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Author: Subject: Experiments with the luminosity of white P
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[*] posted on 8-1-2005 at 15:12
Experiments with the luminosity of white P


I recently made 12g of white phosphorus from red P by sublimating it in a test tube.

The lowest 4 cm of the test tube were "bent" downwards in an angle of about 45° by softening with a propane torch and then bending it.
3g of red phosphorus were filled into the bottom of the modified test tube, it was closed with a one-hole cork stopper with a short length of glass pipe, the glass pipe was stuffed with glass wool.

The arrangement was held horizontally by a clamp on a stative, and the red P was strongly heated.
At first it caught fire, but this went out after a few seconds because the oxygen in the tube was consumed, so I had a nitrogen atmosphere in there.
In the straight portion, yellow translucent drops formed and ran down the tube and collected in a yellow puddle in the straight portion.
After all the red P was consumed, the tube was left to cool.
After it was at room temp, the cork stopper was removed and the long slab of white P was remover with a pincet.
This procedure was repeated several times.
The collected P was melted under a solution of K2Cr2O7 in dilute H2SO4 and stirred, it was divided into small droplets and then left to stand, it formed a single large drop which solidified.
It looks like solid honey or candle wax, yellow and a bit orange.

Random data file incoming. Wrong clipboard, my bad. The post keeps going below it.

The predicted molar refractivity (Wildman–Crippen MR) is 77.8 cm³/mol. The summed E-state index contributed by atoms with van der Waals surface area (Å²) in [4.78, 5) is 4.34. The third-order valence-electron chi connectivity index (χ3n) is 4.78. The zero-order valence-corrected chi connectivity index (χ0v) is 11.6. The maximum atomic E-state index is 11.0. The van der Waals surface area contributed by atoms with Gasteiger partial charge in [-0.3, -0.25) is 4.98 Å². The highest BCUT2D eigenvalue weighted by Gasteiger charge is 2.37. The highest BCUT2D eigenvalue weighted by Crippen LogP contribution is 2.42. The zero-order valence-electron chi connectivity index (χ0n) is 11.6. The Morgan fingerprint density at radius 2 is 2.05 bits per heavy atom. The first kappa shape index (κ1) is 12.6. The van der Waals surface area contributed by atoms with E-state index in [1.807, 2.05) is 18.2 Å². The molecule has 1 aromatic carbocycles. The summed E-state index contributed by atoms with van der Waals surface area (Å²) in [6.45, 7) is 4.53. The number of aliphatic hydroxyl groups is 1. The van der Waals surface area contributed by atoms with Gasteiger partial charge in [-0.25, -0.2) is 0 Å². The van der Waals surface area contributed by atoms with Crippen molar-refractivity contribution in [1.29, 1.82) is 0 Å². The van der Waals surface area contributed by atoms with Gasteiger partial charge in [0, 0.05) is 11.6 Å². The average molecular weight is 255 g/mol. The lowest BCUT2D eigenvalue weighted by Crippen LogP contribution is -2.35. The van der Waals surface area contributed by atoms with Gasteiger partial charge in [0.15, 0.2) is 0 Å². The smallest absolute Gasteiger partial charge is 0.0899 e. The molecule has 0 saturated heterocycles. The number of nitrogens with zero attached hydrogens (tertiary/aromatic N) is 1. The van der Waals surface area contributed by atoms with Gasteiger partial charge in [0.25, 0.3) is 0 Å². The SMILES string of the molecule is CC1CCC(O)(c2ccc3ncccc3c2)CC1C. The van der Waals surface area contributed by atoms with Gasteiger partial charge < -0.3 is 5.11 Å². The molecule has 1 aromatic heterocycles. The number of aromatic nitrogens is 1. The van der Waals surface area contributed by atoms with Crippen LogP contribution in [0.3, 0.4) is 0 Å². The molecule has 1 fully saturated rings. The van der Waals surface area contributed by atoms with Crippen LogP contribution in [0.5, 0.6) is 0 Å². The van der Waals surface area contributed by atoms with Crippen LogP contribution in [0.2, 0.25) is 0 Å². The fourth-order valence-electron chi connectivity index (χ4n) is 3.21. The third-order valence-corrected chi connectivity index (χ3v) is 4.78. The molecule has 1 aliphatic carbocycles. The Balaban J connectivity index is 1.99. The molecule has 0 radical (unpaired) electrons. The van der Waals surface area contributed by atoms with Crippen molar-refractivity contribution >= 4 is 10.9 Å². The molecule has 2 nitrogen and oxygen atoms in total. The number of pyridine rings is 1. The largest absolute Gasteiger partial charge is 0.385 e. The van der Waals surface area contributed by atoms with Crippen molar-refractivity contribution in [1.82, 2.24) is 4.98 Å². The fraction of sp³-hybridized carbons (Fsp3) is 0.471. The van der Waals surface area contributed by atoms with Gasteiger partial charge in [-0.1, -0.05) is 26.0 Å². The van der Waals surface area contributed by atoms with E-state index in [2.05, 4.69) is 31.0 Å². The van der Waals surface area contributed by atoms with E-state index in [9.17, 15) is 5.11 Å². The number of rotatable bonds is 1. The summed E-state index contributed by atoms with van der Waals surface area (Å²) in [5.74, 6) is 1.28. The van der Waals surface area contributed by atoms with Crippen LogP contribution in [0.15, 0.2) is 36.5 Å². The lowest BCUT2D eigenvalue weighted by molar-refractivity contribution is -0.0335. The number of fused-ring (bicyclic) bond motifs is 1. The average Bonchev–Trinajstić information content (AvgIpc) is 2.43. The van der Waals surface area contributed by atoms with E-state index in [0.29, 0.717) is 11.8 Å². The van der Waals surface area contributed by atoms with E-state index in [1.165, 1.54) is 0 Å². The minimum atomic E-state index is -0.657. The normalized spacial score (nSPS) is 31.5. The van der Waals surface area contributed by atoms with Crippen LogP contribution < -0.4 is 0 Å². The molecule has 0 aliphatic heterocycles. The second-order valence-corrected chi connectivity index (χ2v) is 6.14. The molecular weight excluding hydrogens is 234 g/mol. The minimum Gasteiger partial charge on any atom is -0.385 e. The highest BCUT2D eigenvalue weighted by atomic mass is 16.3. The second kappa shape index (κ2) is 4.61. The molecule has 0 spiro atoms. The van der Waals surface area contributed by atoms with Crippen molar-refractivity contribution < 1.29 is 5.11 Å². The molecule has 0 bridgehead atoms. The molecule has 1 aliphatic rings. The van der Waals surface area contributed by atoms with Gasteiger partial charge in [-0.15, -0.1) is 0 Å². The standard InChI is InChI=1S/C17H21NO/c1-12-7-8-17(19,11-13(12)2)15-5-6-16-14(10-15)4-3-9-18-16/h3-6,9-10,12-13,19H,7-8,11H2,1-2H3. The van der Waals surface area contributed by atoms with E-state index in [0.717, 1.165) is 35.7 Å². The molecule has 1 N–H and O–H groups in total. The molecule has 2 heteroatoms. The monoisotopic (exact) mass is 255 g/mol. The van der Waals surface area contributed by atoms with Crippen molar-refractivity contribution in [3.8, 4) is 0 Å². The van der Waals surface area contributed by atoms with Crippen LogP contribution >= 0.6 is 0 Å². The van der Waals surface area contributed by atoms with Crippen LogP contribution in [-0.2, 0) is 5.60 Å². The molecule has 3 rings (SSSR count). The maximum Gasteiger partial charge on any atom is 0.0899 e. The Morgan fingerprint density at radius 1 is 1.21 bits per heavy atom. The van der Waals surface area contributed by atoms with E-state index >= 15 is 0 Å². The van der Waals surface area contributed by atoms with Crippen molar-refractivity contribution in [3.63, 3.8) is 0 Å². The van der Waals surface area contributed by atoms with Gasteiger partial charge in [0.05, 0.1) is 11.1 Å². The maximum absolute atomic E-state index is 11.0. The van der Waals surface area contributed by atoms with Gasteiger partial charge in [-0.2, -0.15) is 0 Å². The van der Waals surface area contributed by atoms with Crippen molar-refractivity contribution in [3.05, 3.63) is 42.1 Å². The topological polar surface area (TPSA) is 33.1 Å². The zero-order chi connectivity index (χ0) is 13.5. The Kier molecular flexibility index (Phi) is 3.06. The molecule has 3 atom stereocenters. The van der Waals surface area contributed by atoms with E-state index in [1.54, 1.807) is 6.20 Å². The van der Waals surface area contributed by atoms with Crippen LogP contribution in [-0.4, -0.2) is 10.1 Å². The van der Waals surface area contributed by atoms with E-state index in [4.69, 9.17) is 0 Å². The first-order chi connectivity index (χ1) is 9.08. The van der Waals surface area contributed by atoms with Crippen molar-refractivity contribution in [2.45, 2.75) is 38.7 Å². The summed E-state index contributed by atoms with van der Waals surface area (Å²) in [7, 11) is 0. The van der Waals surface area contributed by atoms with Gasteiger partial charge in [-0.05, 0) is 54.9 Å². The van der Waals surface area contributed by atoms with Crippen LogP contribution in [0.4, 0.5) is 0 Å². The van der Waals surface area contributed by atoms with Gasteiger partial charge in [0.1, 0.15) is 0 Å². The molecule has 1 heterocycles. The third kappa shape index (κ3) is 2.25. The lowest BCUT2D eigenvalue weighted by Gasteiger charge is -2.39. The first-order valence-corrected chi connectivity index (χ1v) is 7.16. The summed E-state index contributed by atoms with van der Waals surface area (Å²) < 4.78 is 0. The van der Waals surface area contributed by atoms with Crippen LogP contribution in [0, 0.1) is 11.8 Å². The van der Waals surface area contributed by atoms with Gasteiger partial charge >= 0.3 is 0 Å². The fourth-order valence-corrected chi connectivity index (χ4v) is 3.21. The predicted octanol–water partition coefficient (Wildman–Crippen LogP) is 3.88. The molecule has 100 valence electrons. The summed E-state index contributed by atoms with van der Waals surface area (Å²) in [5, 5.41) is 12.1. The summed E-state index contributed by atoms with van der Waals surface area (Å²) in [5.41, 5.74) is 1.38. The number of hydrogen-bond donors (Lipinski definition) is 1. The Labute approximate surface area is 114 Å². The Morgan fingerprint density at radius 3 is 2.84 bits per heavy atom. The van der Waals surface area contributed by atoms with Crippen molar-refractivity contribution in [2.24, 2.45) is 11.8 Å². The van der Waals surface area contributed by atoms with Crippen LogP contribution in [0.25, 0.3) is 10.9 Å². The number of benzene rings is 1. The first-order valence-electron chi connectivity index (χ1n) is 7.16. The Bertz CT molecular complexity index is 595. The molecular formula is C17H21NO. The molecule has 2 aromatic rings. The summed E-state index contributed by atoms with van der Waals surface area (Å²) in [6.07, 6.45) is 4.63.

It smokes a bit when taken out of the water and glows in the dark.
(but not in my garage because it is too cold there! It only begins to glow at about 15°C)

The test tube was decontaminated by boiling 70% nitric acid in it.
The pincet was heated in a flame until it glowed red.
The water under which the phosphorus was stored was mixed with copper sulphate soln, to deactivate the P particles by formation of copper phosphide.

The bichromate mixture, which contained a lot of finely divided white P, was first heated with Ethanol until it turned green, to reduce the hexavalent chromium.
There was, as expected, a strong smell of Acetaldehyde.
The green soln was then mixed with copper sulphate to deactivate the P particles.
I'm going to precipitate the chromium with Na2CO3 as the carbonate.

Now I have the yellow pieces of P.

Look at this article, it is interesting:
http://41.1911encyclopedia.org/P/PH/PHOSPHORUS.htm

I have read about interesting experiments with its luminosity.
When a 2% solution of white P in glacial acetic acid is mixed with 3% H2O2, there is a strong chemoluminescence.
I'm going to try it out when I have Acetic acid.

You can boil a piece of P with water in a rb flask, there is a big "cold flame" where the water vapour exits the flask and contacts the air.

A solution of P in Ethanol glows in the dark, even when extremely diluted.

Does anyone know of other nice experiments with the luminosity of white P?
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BromicAcid
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[*] posted on 8-1-2005 at 18:11


Maybe just put some phosphorus in a large flask a quarter full of water, heat with phosphorus inside with rapid stirring to make a fine suspension of phosphorus, remove stir bar and re-cover flask, when you shake it, it should glow briefly then fade, shake again to do the same till all oxygen is used up. Might be a good way of making H3PO3.